No matter who Jamaica sends to that Canadian track, there will be a bucket-load of gold, silver and bronze to take home and if the big boys and girls (Usain Bolt, Yohan Blake, Fraser-Pryce etc.) decide to stretch their legs in Canada mere weeks before the Worlds, well there’s no such thing as a sure winner but…you get the idea. Certainly, Jamaica versus USA is going to be one of the highlights of these Games. And while her countrymen hunt gold on the track, Alia Atkinson will seek that rare thing: a medal outside track and field for Jamaica. The swimmer will aim to go one better than her 200m Individual Medley silver from four years ago, with the Americans once more standing in her way.
Shane Brathwaite represents Barbados’ best hope of a track medal as he continues his development in the hurdles. But further afield, the island’s two endurance cyclists, Darren Matthews and Philip Clarke, have been putting in serious training to give themselves an outside chance of placing. The Bahamians will be strong in their traditional areas of the 4×400 relays and though they have qualified for gymnastics, athletics remains their best hope of emulating their gold haul of the late ‘90s and early 2000s. Similarly, it would be a tremendous effort if St. Kitts and Nevis were to repeat their relay bronze in Mexico (2011)…but with Kim Collins refusing to retire…
Guyana has also qualified teams for badminton, squash and rugby sevens. Traditionally the Guyanese have also produced fine amateur boxers, producing three medals in the past 24 years. Levern Spencer leads St. Lucia’s hope in the high jump, with good prospects of adding to her two Commonwealth and lone Pan Am medals. That aside, the most certain gold of the track programme is Grenada’s Kirani James. He has the ability to double up the Pan Ams with the Worlds, further adding to an already extensive medals cabinet.
Like the rest of the region, Trinidad and Tobago will undoubtedly seek its precious metal in athletics but the twin isle is sending qualified teams across many of the sports available. 100m veteran, Richard Thompson, needs a big title to match his talent and if he takes the risk of going to Toronto and then Beijing, huge hopes will rest on him. The cadre of Trinbagonian sprinters like Keston Bledman, Marc Burns and Rondell Sorrillo are also hungry to maintain the fine run of individual and relay medals at major events dating back to 2001. Jehue Gordon is another name seeking a return to winning form in the 400m hurdles while curious eyes will be cast on Kelly-Ann Baptiste as she returns from a two-year ban. As the reigning Olympic javelin champion, Keshorn Walcott, should have been going into these Games as the red-hot favourite but his loss of form means that he needs a Pan Am gold to get back on the trail towards Rio.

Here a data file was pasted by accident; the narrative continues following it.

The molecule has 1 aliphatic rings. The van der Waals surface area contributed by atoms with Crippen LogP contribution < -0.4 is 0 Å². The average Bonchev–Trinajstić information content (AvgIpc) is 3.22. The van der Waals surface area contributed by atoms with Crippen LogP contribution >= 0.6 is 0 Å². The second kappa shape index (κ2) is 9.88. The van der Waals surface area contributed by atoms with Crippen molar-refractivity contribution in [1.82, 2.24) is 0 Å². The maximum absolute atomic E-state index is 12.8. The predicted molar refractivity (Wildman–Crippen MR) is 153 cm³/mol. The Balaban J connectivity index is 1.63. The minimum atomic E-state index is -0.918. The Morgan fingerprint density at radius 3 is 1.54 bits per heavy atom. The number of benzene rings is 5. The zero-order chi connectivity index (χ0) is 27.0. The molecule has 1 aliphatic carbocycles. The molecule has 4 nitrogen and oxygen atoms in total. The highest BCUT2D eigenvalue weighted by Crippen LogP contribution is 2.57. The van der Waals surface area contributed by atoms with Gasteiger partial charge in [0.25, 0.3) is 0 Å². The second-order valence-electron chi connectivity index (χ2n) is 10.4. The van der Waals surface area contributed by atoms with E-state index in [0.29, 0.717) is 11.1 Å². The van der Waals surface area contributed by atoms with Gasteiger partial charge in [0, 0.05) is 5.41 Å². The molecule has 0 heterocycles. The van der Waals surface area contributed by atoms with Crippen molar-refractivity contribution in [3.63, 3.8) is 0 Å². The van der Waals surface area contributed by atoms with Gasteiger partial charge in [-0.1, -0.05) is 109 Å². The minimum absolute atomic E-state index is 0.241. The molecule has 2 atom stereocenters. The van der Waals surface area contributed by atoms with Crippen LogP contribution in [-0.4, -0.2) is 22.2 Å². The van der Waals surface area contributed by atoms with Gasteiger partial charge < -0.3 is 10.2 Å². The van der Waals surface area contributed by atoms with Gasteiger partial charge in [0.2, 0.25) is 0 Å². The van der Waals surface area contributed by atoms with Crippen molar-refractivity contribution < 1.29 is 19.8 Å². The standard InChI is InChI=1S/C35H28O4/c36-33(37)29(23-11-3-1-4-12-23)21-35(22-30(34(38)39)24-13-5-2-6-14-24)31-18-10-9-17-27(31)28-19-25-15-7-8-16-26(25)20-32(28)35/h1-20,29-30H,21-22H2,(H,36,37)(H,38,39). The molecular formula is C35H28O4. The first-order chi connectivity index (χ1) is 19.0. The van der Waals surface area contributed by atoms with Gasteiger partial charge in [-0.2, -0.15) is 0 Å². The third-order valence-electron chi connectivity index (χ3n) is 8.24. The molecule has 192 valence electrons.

Like Walcott, Njisane Phillip should have been using the Pan Ams cycling circuit as an important gateway to the Olympics but a serious kidney problem last year has proven difficult to recover from and he will have to work hard to medal. The other cyclists, like Quincy Alexander and Kwesi Browne, should also be grabbing medals in one of the sprint events. The games could also be a coming-of-age for Michelle-Lee Ahye as well.
Likewise, the Men’s hockey team that grabbed silver at the 2014 Central American and Caribbean (CAC) Games will provide a fine showing while in the pool, Dylan Carter and George Bovell III are the guys with choices to make. They’re faced with a dilemma just like the track stars – Pan Ams or Worlds? The clash is unfortunate because the prodigy and elder statesman, respectively, would love the chance to add to TT’s medal count.
The Caribbean’s results in Toronto will reflect the upward trajectory as investment meets talent and the early seedlings of sports infrastructure take root. The larger islands expect – and will get – a certain number of medals for the teams that they send while the smaller nations have begun to follow the example. The beauty is that the surface has barely been scratched. A step towards Rio and beyond?
Certainly, with the added benefit of hemispheric excellence to be celebrated as our athletes do us proud once again on the Pan Am stage.